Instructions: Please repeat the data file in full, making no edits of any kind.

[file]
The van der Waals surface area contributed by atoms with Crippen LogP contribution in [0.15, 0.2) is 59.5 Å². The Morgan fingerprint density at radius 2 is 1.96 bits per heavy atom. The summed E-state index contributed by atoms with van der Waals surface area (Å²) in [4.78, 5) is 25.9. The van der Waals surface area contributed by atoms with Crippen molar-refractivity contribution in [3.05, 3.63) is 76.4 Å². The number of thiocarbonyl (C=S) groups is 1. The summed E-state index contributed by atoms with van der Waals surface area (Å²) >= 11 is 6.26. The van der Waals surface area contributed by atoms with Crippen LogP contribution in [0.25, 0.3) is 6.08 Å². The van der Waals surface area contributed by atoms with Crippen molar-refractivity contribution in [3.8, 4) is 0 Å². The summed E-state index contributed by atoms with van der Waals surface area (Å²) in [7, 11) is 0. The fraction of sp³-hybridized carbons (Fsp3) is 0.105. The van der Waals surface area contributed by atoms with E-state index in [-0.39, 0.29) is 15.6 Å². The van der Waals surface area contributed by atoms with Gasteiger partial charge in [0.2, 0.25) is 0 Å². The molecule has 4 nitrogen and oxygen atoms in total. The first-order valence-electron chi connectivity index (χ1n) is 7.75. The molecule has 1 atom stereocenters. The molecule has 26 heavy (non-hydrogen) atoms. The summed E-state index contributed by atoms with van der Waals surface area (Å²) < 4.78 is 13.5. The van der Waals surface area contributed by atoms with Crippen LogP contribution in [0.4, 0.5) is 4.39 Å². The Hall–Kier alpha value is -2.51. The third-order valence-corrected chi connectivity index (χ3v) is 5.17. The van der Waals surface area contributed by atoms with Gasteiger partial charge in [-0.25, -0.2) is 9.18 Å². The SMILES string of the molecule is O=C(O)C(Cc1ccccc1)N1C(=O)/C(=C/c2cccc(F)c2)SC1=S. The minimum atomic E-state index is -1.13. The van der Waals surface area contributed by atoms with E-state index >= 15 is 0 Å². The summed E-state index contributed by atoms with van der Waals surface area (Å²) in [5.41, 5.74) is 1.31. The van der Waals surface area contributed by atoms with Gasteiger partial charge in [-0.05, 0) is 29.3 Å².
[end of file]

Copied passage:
The van der Waals surface area contributed by atoms with Crippen LogP contribution in [0.15, 0.2) is 59.5 Å². The Morgan fingerprint density at radius 2 is 1.96 bits per heavy atom. The summed E-state index contributed by atoms with van der Waals surface area (Å²) in [4.78, 5) is 25.9. The van der Waals surface area contributed by atoms with Crippen molar-refractivity contribution in [3.05, 3.63) is 76.4 Å². The number of thiocarbonyl (C=S) groups is 1. The summed E-state index contributed by atoms with van der Waals surface area (Å²) >= 11 is 6.26. The van der Waals surface area contributed by atoms with Crippen LogP contribution in [0.25, 0.3) is 6.08 Å². The van der Waals surface area contributed by atoms with Crippen molar-refractivity contribution in [3.8, 4) is 0 Å². The summed E-state index contributed by atoms with van der Waals surface area (Å²) in [7, 11) is 0. The fraction of sp³-hybridized carbons (Fsp3) is 0.105. The van der Waals surface area contributed by atoms with E-state index in [-0.39, 0.29) is 15.6 Å². The van der Waals surface area contributed by atoms with Gasteiger partial charge in [0.2, 0.25) is 0 Å². The molecule has 4 nitrogen and oxygen atoms in total. The first-order valence-electron chi connectivity index (χ1n) is 7.75. The molecule has 1 atom stereocenters. The molecule has 26 heavy (non-hydrogen) atoms. The summed E-state index contributed by atoms with van der Waals surface area (Å²) < 4.78 is 13.5. The van der Waals surface area contributed by atoms with Crippen LogP contribution in [0.4, 0.5) is 4.39 Å². The Hall–Kier alpha value is -2.51. The third-order valence-corrected chi connectivity index (χ3v) is 5.17. The van der Waals surface area contributed by atoms with Gasteiger partial charge in [-0.25, -0.2) is 9.18 Å². The SMILES string of the molecule is O=C(O)C(Cc1ccccc1)N1C(=O)/C(=C/c2cccc(F)c2)SC1=S. The minimum atomic E-state index is -1.13. The van der Waals surface area contributed by atoms with E-state index >= 15 is 0 Å². The summed E-state index contributed by atoms with van der Waals surface area (Å²) in [5.41, 5.74) is 1.31. The van der Waals surface area contributed by atoms with Gasteiger partial charge in [-0.05, 0) is 29.3 Å².